36. Silver Sparrow by Tayari Jones, 2011
On the surface, the novel may appear to be a simple tale about a man torn between two women. Still, through Jones’ intention to focus on those affected by John and his lifestyle, Silver Sparrow is all about women. Mothers. Daughters. Wives. Mistresses.
37. Black Girls Must Die Exhausted by Jayne Allen, 2019
It’s not easy trying to have it all when you’re a Black woman, but, sometimes it’s fun trying. In Tabitha, Black readers are given a well-deserved Joan Clayton/Carrie Bradshaw moment.
38. Queen Sugar by Natalie Baszile, 2014
If there’s one character that remains true in both the novel and the TV show, it’s Charlee. She’s neither a farmer nor a businesswoman, but on her inherited land she grows to become both.
39. The Care and Feeding of Ravenously Hungry Girls by Anissa Gray, 2019
A beautifully written novel about the impact that one married couple’s crime has on their children, their marriage, and their community. Centering Black women and Black girls, The Care and Feeding is a page-turner.
40. God Help the Child by Toni Morrison
Bride is as beautiful as she is successful, and she’s in the midst of a confusing love affair with Booker. Toni Morrison’s writing shines through in this novel.
41. Speaking of Summer by Kalisha Buckhanon, 2019
When Autumn Spencer’s twin sister, Summer, disappears into thin air one cold,winter night, she begins her quest to find her. Speaking of Summer is a thrilling mystery that speaks to the experience of so many Black American women, drowning on dry land.
42. My Sister, the Serial Killer by Oyincan Braithwaite, 2018
Braithwaite did an awesome job of balancing suspense, humor, and drama. Just as there are funny moments between Korede and Ayoola, there’s also painful memories that suggest how Ayoola’s gone from innocent kid to manipulative killer.
43. American Spy by Lauren Wilkerson, 2019
Marie Mitchell is a 1980s FBI agent trying to solve the mystery surrounding her sister’s sudden death, while balancing her love for a man she’s been hired to kill.
44. They All Fall Down by Rachel Howzell Hall, 2019
What was supposed to be a relaxing evening on a deserted island turns into a fight for her life and no clues on who her could-be murderer is. I was underwhelmed but diehard mystery fans may feel otherwise.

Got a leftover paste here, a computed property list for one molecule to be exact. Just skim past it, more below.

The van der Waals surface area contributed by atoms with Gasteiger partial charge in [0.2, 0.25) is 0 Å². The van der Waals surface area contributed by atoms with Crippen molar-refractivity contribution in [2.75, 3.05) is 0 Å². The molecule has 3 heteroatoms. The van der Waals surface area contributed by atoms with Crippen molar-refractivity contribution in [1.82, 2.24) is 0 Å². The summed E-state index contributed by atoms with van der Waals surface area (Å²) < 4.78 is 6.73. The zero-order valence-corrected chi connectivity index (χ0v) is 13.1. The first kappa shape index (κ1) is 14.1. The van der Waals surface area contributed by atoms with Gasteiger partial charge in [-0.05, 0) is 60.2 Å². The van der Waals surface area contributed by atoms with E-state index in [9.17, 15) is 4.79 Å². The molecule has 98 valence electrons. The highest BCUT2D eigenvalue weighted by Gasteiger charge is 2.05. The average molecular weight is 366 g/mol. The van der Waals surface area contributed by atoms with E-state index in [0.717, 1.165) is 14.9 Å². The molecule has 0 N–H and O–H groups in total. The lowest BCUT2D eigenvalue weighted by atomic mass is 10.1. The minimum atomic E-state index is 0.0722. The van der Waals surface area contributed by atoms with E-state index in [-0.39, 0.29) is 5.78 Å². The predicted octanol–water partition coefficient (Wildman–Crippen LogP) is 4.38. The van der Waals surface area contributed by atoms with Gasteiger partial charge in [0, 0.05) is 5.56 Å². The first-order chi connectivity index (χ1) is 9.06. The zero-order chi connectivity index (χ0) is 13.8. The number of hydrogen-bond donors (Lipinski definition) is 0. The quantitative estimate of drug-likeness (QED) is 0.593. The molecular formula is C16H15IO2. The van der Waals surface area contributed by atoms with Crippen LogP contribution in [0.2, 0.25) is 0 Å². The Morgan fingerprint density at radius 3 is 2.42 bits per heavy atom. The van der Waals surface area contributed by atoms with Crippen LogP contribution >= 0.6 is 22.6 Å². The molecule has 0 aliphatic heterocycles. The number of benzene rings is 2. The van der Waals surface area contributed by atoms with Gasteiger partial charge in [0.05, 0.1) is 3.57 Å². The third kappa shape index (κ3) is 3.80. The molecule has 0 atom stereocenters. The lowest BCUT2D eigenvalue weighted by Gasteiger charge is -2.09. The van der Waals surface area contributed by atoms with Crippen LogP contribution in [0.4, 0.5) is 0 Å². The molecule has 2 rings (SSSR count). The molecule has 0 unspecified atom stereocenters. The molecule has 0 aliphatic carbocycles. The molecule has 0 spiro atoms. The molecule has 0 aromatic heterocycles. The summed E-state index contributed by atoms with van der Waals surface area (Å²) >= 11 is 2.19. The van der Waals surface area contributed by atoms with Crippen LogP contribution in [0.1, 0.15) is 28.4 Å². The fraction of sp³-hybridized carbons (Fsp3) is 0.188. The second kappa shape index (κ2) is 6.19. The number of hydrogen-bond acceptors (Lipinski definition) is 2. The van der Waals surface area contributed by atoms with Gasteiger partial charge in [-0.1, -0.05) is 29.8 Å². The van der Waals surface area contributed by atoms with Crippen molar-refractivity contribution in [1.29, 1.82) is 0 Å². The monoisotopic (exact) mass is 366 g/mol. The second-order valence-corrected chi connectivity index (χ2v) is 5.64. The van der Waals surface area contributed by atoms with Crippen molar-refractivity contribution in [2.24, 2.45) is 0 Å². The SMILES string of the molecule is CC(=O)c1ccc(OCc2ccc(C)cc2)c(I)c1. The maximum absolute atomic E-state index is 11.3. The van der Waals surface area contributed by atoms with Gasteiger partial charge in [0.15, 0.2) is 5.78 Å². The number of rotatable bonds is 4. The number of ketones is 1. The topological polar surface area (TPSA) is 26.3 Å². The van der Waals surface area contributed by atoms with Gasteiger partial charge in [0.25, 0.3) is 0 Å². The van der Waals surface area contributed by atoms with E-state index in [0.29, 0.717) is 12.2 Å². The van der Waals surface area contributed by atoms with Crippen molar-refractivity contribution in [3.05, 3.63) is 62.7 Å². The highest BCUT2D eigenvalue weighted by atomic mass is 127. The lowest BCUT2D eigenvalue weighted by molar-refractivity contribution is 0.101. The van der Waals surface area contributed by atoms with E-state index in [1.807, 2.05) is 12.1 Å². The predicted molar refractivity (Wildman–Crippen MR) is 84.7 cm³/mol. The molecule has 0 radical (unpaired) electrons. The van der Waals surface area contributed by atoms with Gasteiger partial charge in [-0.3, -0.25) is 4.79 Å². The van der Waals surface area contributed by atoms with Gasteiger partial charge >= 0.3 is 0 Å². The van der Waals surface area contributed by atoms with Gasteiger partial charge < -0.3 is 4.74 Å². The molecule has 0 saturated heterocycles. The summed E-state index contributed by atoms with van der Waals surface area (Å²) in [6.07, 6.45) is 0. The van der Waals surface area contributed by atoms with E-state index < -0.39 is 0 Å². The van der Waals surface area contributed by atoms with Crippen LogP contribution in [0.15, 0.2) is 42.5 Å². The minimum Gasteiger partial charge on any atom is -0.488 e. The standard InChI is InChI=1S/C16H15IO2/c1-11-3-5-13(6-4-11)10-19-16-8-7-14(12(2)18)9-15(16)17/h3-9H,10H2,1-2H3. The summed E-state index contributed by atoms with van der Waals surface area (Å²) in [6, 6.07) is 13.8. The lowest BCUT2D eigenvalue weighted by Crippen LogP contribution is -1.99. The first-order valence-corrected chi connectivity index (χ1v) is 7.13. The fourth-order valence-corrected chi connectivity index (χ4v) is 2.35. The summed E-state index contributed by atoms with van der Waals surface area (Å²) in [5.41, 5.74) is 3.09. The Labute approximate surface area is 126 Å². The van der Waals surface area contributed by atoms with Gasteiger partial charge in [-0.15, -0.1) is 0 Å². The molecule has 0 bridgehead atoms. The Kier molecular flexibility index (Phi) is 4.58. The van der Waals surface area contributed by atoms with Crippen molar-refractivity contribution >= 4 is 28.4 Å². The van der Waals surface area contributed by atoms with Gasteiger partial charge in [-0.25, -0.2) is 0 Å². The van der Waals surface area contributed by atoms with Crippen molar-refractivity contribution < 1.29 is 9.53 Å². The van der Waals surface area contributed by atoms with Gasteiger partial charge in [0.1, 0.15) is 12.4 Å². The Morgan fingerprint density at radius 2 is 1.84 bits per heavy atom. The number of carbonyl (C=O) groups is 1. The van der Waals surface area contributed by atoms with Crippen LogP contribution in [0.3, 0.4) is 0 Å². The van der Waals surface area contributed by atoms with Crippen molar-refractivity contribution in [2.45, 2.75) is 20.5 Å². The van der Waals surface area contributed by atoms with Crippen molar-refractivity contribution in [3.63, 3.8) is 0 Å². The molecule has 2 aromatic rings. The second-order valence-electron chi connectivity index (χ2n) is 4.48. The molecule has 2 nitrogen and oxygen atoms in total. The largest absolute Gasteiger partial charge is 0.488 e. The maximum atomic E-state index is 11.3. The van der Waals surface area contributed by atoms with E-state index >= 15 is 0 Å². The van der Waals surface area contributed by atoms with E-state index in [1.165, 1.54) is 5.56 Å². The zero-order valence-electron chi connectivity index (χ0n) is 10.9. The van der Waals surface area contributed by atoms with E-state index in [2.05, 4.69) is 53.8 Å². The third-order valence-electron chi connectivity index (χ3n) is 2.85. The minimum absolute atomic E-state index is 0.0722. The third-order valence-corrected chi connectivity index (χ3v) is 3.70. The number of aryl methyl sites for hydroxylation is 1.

45. Malawi’s Sisters by Stephanie S. Hatter, 2019
Whew chile, this book was shitty. Hatter used the 2013 tragic murder of Renisha McBride for her plot, a tale of a surviving family trying to cope after the killing of Malawi, who’s gunned down by a racist. One sister is homophobic, and the other is in a relationship with a white cop who ‘all lives matters’ everything. The book worked so hard to defend police and forgive Malawi’s murderer, you almost forget who the real victims are. Leave it on the shelf.
46. The Proposal by Jasmine Guillory, 2019
When Nikole Patterson turns down her boyfriend’s public proposal, Carlos sweeps in, becoming the perfect rebound. As the two woo each other and move the goal posts on boundaries, things get complicated, quick. This was actually a lot cuter than The Wedding Date.
Rebel (Women Who Dare #1), 2019
(See Black American History)
47. Full Figured 13: $54 Million Dollar’s Worth of Fat by Mona Love, 2019
One of two stories told in the thirteenth installment of the Plus Size Divas saga (and, honestly, it’s the only one worth reading). Keisha is young, beautiful, and hopeless when it comes to finding love. However, after winning the lottery, she has to beat men off with a stick, and finding the one becomes even harder. It’s erotica romance with a lot of heart.
48. Side Chick Nation by Aya de Leon, 2019
You can tell that Side Chick Nation was supposed to be good. However, de Leon’s incohesive storyline and use of real life events to further an already outlandish plot underwhelmed me. I wouldn’t recommend it to my boredest friend.
49. A Plus Sized Diva: Who Ya’ Wit’? The Beginning by Brenda Hampton, 2013
The erotica is on point, but the romance was terrible. The relationship between Desa Rae and Roc is so dysfunctional that it’s dangerous. Throughout the book, Desa Rae is so dicknotized by Roc that she lets him get away with cheating, skipping out on his parental duties, and violence. Miss me with it.